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a silent salute: The audience "claps" at Joke Night during Deaf Awareness week. Click Arts&Life for a link to story. / Photo by Leah Lopshire

Today's word on journalism

December 15, 2008

As part of my own personal "war on Christmas" (which a Utah state senator has offered legislation to outlaw), the WORD celebrates the season by going on hiatus until January. May all out days be merry and bright, and here’s to a safe, healthy and saner New Year. HoHoHo!

Empty Minds: "Of all the people expressing their mental vacuity, none has a better excuse for an empty head than the newspaperman: If he pauses to restock his brain, he invites onrushing deadlines to trample him flat. Broadcasting the contents of empty minds is what most of us do most of the time, and nobody more relentlessly than I."

--Russell Baker, Pulitzer-winning columnist

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Feedback and suggestions --printable and otherwise --always welcome. "There are no false opinions."

Women don't need to choose between work or children -- we can have both

By Debra Hawkins

November 17, 2008 | I am a product of the feminist movement, but I am also the product of the 1950s housewife motif. I have spent most of my life confused about both.

Growing up, I watched my mother, a housewife, operate. She cooked dinner every night, ran us to voice lessons, trumpet lessons, dance lessons and picked us up from our various school activities. She cleaned the house, took care of the children, and from the way it was in our house, I just assumed that was the way life was supposed to be.

Then I reached the public school system, where all of my teachers pushed me to break the mold of the "typical American housewife" to become a surgeon, an engineer or a computer programmer, almost anything was acceptable as long it didn't involve me barefoot and pregnant in a kitchen somewhere.

I think this is when I first became confused. My mother was very happy as a housewife and I had never really considered being anything else.

I began to entertain the idea that my parents were just old fashioned and that I needed to follow mainstream America. I put off all ideas of ever staying home, getting married young and decided children just weren't for me. I set my sights on becoming a psychiatrist and prepared by taking the necessary classes in high school.

I had dreams of having the perfect apartment in New York or Chicago, anywhere far away from Utah. I would get to wear all of the designer trends.

I worked hard at my goal, getting good grades and convincing myself that for no reason whatsoever would I get married young like most of my friends would. I wouldn't be a housewife, I was going to make something of myself.

Then something changed. A boy entered the picture. I spent hours trying to talk myself to stay true to my goals, but in the end, as it happens most of the time, the boy won out and I married him. There was a time after we were married that I thought I would never achieve my dreams. My dreams of psychiatry were replaced by journalist and photographer ambitions but nevertheless, I was terrified of dying without ever leaving my mark on the world.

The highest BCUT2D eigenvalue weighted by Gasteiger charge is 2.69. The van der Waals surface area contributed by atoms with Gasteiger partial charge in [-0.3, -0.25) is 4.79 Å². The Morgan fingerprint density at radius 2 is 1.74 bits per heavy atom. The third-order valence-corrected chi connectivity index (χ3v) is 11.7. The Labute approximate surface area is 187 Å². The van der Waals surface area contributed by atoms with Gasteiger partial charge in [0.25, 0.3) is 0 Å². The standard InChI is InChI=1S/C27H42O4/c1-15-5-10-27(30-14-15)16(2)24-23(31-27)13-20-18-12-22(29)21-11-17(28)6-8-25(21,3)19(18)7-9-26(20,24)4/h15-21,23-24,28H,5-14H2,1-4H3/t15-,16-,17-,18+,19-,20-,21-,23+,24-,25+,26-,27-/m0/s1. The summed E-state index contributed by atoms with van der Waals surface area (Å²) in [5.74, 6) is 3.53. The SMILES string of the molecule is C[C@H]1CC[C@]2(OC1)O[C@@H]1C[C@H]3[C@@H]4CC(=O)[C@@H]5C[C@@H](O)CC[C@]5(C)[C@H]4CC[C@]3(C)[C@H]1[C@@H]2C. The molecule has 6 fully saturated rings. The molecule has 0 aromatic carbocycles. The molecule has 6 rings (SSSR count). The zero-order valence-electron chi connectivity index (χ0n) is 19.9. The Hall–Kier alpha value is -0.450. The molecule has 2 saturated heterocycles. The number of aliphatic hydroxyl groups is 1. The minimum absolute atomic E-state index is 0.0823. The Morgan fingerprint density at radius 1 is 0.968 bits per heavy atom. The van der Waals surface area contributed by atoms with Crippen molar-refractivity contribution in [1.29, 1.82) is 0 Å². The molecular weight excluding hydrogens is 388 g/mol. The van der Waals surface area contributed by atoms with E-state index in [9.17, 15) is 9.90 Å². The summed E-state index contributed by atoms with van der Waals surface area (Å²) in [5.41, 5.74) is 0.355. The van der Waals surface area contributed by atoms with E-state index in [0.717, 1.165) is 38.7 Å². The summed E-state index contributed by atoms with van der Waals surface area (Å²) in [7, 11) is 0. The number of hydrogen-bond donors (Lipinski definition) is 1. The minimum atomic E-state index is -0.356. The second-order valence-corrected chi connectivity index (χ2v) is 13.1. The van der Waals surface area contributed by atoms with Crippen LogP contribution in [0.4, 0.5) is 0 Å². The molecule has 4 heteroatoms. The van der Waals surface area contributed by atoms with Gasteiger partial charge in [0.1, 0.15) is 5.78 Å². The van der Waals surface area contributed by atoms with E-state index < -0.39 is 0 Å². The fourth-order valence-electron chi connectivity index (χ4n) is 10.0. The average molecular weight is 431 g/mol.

There is a quote from somewhere that says, "well behaved women seldom make history." To me, most well behaved women are housewives. Women who do little more than chauffeur children from one soccer game to the next.

I feared becoming one of them, attending a few semesters of college but never graduating. I was terrified of spending more time changing diapers than changing the world and never fulfilling my dreams of owning my own photography business and freelancing.

One night, I confided these fears to my husband, who has since then taken it upon himself to make sure I don't feel like I have failed myself and my dreams. I may be young and just a few weeks away from having my first child, but I am also just a few weeks away from receiving a bachelor's degree in journalism. I may be changing diapers for the next few years but I also plan on freelancing and expanding the photography business my husband helped me start.

This is the part where most stay-at-home moms start to freak out on me, and no, I am not planning on going to work every day from nine to five.

This is the part where working moms freak out on me: yes, I may not plan on going to work every day from nine to five but I plan on working when I can and how that schedule fits in with my family.

I now believe that women should not be forced to stay at home with their children or be forced into the workforce. Women are going to be happier, better mothers if they choose where they will be happiest. Mothers who want to stay home but are forced into the workforce won't be as effective in life, just as mothers who want to work but are forced to stay home.

Women should be allowed to do what makes them the happiest, where money permits them. I have found in the last short while that I will be happiest somewhere in between.

So I may be semi-barefoot (the kitchen floor is cold, I have slippers on), pregnant and in the kitchen making dinner, but I am also studying for the psych final and crossing my fingers that my baby won't come during a final. I may never get to be president of the United States but I am working on changing the world in the ways I know how, through my actions and hopefully through raising some great kids.

NW
MS

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